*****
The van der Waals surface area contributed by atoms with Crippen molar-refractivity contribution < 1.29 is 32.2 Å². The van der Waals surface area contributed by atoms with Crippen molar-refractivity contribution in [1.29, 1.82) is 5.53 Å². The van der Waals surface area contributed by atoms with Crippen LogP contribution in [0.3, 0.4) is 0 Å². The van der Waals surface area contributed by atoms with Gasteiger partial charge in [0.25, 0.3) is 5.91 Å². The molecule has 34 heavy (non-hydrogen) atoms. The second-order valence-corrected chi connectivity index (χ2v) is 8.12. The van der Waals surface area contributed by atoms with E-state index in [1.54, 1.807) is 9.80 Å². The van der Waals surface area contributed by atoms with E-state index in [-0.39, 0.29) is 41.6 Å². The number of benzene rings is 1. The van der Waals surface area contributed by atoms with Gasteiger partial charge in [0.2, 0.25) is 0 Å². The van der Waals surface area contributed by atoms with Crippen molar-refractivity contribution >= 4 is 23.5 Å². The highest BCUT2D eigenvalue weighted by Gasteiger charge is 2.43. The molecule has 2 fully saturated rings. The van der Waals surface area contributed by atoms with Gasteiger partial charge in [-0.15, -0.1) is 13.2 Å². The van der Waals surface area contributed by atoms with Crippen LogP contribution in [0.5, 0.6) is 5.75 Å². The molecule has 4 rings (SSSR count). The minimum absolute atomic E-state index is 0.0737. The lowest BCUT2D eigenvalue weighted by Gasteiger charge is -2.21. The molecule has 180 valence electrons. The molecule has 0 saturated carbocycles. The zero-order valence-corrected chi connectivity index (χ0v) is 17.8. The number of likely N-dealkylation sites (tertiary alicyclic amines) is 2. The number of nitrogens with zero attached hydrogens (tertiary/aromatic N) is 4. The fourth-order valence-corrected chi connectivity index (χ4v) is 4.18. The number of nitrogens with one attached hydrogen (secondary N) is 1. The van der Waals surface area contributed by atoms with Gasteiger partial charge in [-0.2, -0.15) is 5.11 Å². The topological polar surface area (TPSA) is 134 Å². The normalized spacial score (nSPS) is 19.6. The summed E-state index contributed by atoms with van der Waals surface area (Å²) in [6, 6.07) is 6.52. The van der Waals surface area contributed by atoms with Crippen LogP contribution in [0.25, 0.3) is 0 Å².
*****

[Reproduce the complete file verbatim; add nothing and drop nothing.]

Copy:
The van der Waals surface area contributed by atoms with Crippen molar-refractivity contribution < 1.29 is 32.2 Å². The van der Waals surface area contributed by atoms with Crippen molar-refractivity contribution in [1.29, 1.82) is 5.53 Å². The van der Waals surface area contributed by atoms with Crippen LogP contribution in [0.3, 0.4) is 0 Å². The van der Waals surface area contributed by atoms with Gasteiger partial charge in [0.25, 0.3) is 5.91 Å². The molecule has 34 heavy (non-hydrogen) atoms. The second-order valence-corrected chi connectivity index (χ2v) is 8.12. The van der Waals surface area contributed by atoms with E-state index in [1.54, 1.807) is 9.80 Å². The van der Waals surface area contributed by atoms with E-state index in [-0.39, 0.29) is 41.6 Å². The number of benzene rings is 1. The van der Waals surface area contributed by atoms with Gasteiger partial charge in [0.2, 0.25) is 0 Å². The van der Waals surface area contributed by atoms with Crippen molar-refractivity contribution >= 4 is 23.5 Å². The highest BCUT2D eigenvalue weighted by Gasteiger charge is 2.43. The molecule has 2 fully saturated rings. The van der Waals surface area contributed by atoms with Gasteiger partial charge in [-0.15, -0.1) is 13.2 Å². The van der Waals surface area contributed by atoms with Crippen LogP contribution in [0.5, 0.6) is 5.75 Å². The molecule has 4 rings (SSSR count). The minimum absolute atomic E-state index is 0.0737. The lowest BCUT2D eigenvalue weighted by Gasteiger charge is -2.21. The molecule has 180 valence electrons. The molecule has 0 saturated carbocycles. The zero-order valence-corrected chi connectivity index (χ0v) is 17.8. The number of likely N-dealkylation sites (tertiary alicyclic amines) is 2. The number of nitrogens with zero attached hydrogens (tertiary/aromatic N) is 4. The fourth-order valence-corrected chi connectivity index (χ4v) is 4.18. The number of nitrogens with one attached hydrogen (secondary N) is 1. The van der Waals surface area contributed by atoms with Gasteiger partial charge in [-0.2, -0.15) is 5.11 Å². The topological polar surface area (TPSA) is 134 Å². The normalized spacial score (nSPS) is 19.6. The summed E-state index contributed by atoms with van der Waals surface area (Å²) in [6, 6.07) is 6.52. The van der Waals surface area contributed by atoms with Crippen LogP contribution in [0.25, 0.3) is 0 Å².